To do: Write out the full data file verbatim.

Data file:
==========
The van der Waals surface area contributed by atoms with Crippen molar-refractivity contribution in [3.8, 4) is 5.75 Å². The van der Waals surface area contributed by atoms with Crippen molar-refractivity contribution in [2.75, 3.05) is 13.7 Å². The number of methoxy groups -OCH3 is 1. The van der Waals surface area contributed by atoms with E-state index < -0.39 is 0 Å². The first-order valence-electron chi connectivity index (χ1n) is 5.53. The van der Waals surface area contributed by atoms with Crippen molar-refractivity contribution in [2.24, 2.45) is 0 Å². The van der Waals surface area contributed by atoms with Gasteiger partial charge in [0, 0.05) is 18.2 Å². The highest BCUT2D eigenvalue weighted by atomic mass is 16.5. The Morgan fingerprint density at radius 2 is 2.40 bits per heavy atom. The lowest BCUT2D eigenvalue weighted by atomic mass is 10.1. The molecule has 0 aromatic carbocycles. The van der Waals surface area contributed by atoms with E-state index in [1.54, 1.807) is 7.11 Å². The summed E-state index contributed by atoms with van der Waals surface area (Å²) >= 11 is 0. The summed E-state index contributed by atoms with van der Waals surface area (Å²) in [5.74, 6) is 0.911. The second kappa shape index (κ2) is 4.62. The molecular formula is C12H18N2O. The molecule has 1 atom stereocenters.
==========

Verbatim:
The van der Waals surface area contributed by atoms with Crippen molar-refractivity contribution in [3.8, 4) is 5.75 Å². The van der Waals surface area contributed by atoms with Crippen molar-refractivity contribution in [2.75, 3.05) is 13.7 Å². The number of methoxy groups -OCH3 is 1. The van der Waals surface area contributed by atoms with E-state index < -0.39 is 0 Å². The first-order valence-electron chi connectivity index (χ1n) is 5.53. The van der Waals surface area contributed by atoms with Crippen molar-refractivity contribution in [2.24, 2.45) is 0 Å². The van der Waals surface area contributed by atoms with Gasteiger partial charge in [0, 0.05) is 18.2 Å². The highest BCUT2D eigenvalue weighted by atomic mass is 16.5. The Morgan fingerprint density at radius 2 is 2.40 bits per heavy atom. The lowest BCUT2D eigenvalue weighted by atomic mass is 10.1. The molecule has 0 aromatic carbocycles. The van der Waals surface area contributed by atoms with E-state index in [1.54, 1.807) is 7.11 Å². The summed E-state index contributed by atoms with van der Waals surface area (Å²) >= 11 is 0. The summed E-state index contributed by atoms with van der Waals surface area (Å²) in [5.74, 6) is 0.911. The second kappa shape index (κ2) is 4.62. The molecular formula is C12H18N2O. The molecule has 1 atom stereocenters.